After five years and just 2,000 kilometers, our 1971 Alfa Romeo Junior Zagato is gone. In a happy moment for all, it went back to SCMer and longtime Alfa enthusiast Gordy Hyde. I bought it from him five years ago for $60,000.
I spent these years and over $20,000 attempting to get a vacuum-operated hand clutch to work. But despite the best efforts of experts, it never really shifted like a 105-series Alfa should.
If you weren’t using the vacuum assist, the Junior Z was a regular three-pedal car. But as my stroke has limited the use of my left leg, I needed some assistance with the clutch. (The vacuum-assist was a bolt-on system, by the way, and required no modifications to the car.)
With our 1975 Porsche 911 S Sportomatic inching — dollar by dollar — towards being usable, it became easier to let go of the Z. Ultimately, the 911 with a factory Sporto transmission is more satisfying to drive than the Alfa with the aftermarket vacuum clutch.
Once I figured out it was time to say goodbye, I had to decide on an asking price and a method of selling.
I got two sets of valuations. One was from fellow Alfa fanatics who declared that this rare and collectible Zagato was easily worth $75k or more. The other came from those who are actually in the business of selling cars. They thought I could net $55k.
The key word there is “net.” One of the secondary businesses that has grown up around the Bring a Trailer phenomenon is dealers and resellers who, for a range of fees, will list your car and manage the transaction from soup to nuts. They provide an invaluable service, but at a cost. The top-tier resellers have invested thousands of hours and dollars developing the way they prepare their listings and will follow a sale as your advocate from start to finish.
If you want these guys to hit a home run in an online auction for you, you have to pay to play. On a $70k sale, a 12% commission alone takes $8,400 off the top. A few hundred dollars will have been spent for detailing and a few hundred more for professional photography. Extras and commissions can add up; pretty soon I’m edging closer to $55k.
Could I have listed the car myself? Sure. But prepping a car for sale online is work and it takes time, which is why these experts provide such a service. It is not for everyone.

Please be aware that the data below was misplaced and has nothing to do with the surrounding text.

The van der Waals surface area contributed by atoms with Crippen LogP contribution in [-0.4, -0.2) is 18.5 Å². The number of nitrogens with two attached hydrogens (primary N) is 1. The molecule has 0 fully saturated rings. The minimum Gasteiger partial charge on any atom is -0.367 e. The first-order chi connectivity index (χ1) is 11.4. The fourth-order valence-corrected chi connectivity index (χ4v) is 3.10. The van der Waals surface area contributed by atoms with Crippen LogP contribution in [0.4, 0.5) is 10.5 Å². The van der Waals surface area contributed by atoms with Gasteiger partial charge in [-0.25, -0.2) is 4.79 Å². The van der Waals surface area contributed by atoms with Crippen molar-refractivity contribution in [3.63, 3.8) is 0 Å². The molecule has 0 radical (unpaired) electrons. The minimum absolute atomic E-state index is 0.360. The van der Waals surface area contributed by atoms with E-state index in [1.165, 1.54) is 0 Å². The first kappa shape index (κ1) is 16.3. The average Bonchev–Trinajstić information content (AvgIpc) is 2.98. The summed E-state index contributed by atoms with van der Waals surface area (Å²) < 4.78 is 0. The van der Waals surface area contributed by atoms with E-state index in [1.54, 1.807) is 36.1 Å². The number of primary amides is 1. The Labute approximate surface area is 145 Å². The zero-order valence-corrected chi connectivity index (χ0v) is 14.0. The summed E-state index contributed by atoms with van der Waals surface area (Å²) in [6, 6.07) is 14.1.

When I decide a car is going to go, it’s because I want it gone, not because I want to play “test the market.” Knowing I could always turn to a reseller, I decided to try a direct sale at a “real money price.” So I put a note on Facebook offering the car at $55k.
Heading back home
There were many comments to the tune of “That’s so cheap!” However, I got one phone call that mattered. It was from the former owner, Gordy, who said, “I’ll send the deposit by Zelle. I’m excited to get my car back.”
I’m excited for him to have it. While I haven’t driven it much, I did have a later 4.1 limited-slip differential installed. It is much better for freeway cruising, especially with the tight, 0.86 fifth that all Juniors have. I had our Alfa guru Nasko put on an Alfaholics Fast Road Suspension Kit, which lowered the car just a bit and gave it a great stance.
These are the types of things I had done to all seven of my Alfas when my collection was at its largest. I find they make these cars most satisfying to drive. My dream was I would be able to overcome my deficits and be back driving the Z, but life doesn’t always let us have what we want.
While I am sad to see the Junior Zagato go, I got a fair price for it, quickly, with a minimum of hassle. Gordy is getting back a better car than he sold, at a reduced price. The market has spoken.
It’s win-win. I have money to put towards the 911, and the Alfa is back home where it belongs.
Welcome Next Gen
We keep developing things to make our SCM 1000 tours unique. The fantastic back roads, spirited driving, fun people, local food and wines, and evening discussions have made each of the six tours we’ve run successful.
We’ve been asked to broaden the eligibility requirements to make this experience available to more SCMers who are eager to join us.
The AACA (Antique Automobile Club of America) categorizes all cars over 25 years old as antiques. Following this lead, we are going to open up SCM 1000 eligibility to collector cars built in 1999 and earlier. This will enhance the event by bringing in new cars and new people that better reflect what you see in the pages of the magazine.
The SCM 1000 is still limited to just 45 cars. To maintain the spirit of the event, every application will be personally vetted to ensure the right mix of sports cars, classics and exotics. Registration is now open at www.scm1000.com. We look forward to seeing you at the Running Y Golf & Spa Resort in Klamath Falls, OR, on June 9, 2024.